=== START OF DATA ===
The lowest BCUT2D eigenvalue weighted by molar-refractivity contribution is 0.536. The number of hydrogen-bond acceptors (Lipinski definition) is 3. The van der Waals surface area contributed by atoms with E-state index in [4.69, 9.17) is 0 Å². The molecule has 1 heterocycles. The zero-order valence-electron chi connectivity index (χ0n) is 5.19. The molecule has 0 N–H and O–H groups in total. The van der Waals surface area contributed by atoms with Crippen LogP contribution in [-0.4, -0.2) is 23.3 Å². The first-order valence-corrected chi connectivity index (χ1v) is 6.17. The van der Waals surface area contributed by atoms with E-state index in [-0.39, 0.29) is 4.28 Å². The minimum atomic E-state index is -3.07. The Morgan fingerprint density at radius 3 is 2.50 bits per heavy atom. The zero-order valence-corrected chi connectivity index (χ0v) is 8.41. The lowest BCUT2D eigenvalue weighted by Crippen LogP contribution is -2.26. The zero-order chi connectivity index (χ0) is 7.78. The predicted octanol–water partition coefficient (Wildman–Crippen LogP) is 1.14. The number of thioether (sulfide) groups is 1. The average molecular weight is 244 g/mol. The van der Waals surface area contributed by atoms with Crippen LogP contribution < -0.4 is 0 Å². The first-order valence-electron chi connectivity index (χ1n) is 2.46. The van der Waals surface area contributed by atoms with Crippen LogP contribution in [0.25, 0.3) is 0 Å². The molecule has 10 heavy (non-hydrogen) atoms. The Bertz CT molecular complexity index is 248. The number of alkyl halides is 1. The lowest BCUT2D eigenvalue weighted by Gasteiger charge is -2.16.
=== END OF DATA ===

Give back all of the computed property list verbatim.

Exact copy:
The lowest BCUT2D eigenvalue weighted by molar-refractivity contribution is 0.536. The number of hydrogen-bond acceptors (Lipinski definition) is 3. The van der Waals surface area contributed by atoms with E-state index in [4.69, 9.17) is 0 Å². The molecule has 1 heterocycles. The zero-order valence-electron chi connectivity index (χ0n) is 5.19. The molecule has 0 N–H and O–H groups in total. The van der Waals surface area contributed by atoms with Crippen LogP contribution in [-0.4, -0.2) is 23.3 Å². The first-order valence-corrected chi connectivity index (χ1v) is 6.17. The van der Waals surface area contributed by atoms with E-state index in [-0.39, 0.29) is 4.28 Å². The minimum atomic E-state index is -3.07. The Morgan fingerprint density at radius 3 is 2.50 bits per heavy atom. The zero-order valence-corrected chi connectivity index (χ0v) is 8.41. The lowest BCUT2D eigenvalue weighted by Crippen LogP contribution is -2.26. The zero-order chi connectivity index (χ0) is 7.78. The predicted octanol–water partition coefficient (Wildman–Crippen LogP) is 1.14. The number of thioether (sulfide) groups is 1. The average molecular weight is 244 g/mol. The van der Waals surface area contributed by atoms with Crippen LogP contribution < -0.4 is 0 Å². The first-order valence-electron chi connectivity index (χ1n) is 2.46. The van der Waals surface area contributed by atoms with Crippen LogP contribution in [0.25, 0.3) is 0 Å². The molecule has 10 heavy (non-hydrogen) atoms. The Bertz CT molecular complexity index is 248. The number of alkyl halides is 1. The lowest BCUT2D eigenvalue weighted by Gasteiger charge is -2.16.